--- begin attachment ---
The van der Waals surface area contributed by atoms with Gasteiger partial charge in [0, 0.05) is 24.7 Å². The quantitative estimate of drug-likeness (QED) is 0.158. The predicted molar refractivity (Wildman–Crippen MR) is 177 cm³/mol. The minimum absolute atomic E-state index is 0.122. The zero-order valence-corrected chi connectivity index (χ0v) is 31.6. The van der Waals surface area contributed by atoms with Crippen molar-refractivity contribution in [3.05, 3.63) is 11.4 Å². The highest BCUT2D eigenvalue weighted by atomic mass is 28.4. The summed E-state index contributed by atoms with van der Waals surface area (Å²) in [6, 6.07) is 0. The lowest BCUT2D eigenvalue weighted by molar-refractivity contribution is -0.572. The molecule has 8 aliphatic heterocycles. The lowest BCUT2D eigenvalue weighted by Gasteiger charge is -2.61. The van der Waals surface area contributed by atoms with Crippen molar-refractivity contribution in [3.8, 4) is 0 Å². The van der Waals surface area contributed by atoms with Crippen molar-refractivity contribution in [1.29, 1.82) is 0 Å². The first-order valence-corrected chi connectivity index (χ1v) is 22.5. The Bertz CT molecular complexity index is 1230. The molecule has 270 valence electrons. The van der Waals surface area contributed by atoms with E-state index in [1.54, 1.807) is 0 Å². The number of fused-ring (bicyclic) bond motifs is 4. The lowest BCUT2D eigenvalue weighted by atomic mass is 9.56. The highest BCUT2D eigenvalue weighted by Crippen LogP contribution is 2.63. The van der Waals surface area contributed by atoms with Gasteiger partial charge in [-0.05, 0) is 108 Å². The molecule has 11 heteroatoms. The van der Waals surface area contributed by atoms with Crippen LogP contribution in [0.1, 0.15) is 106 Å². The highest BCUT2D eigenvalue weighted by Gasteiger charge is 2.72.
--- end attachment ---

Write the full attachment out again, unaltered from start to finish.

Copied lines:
The van der Waals surface area contributed by atoms with Gasteiger partial charge in [0, 0.05) is 24.7 Å². The quantitative estimate of drug-likeness (QED) is 0.158. The predicted molar refractivity (Wildman–Crippen MR) is 177 cm³/mol. The minimum absolute atomic E-state index is 0.122. The zero-order valence-corrected chi connectivity index (χ0v) is 31.6. The van der Waals surface area contributed by atoms with Crippen molar-refractivity contribution in [3.05, 3.63) is 11.4 Å². The highest BCUT2D eigenvalue weighted by atomic mass is 28.4. The summed E-state index contributed by atoms with van der Waals surface area (Å²) in [6, 6.07) is 0. The lowest BCUT2D eigenvalue weighted by molar-refractivity contribution is -0.572. The molecule has 8 aliphatic heterocycles. The lowest BCUT2D eigenvalue weighted by Gasteiger charge is -2.61. The van der Waals surface area contributed by atoms with Crippen molar-refractivity contribution in [3.8, 4) is 0 Å². The van der Waals surface area contributed by atoms with Crippen molar-refractivity contribution in [1.29, 1.82) is 0 Å². The first-order valence-corrected chi connectivity index (χ1v) is 22.5. The Bertz CT molecular complexity index is 1230. The molecule has 270 valence electrons. The van der Waals surface area contributed by atoms with E-state index in [1.54, 1.807) is 0 Å². The number of fused-ring (bicyclic) bond motifs is 4. The lowest BCUT2D eigenvalue weighted by atomic mass is 9.56. The highest BCUT2D eigenvalue weighted by Crippen LogP contribution is 2.63. The van der Waals surface area contributed by atoms with Gasteiger partial charge in [-0.05, 0) is 108 Å². The molecule has 11 heteroatoms. The van der Waals surface area contributed by atoms with Crippen LogP contribution in [0.1, 0.15) is 106 Å². The highest BCUT2D eigenvalue weighted by Gasteiger charge is 2.72.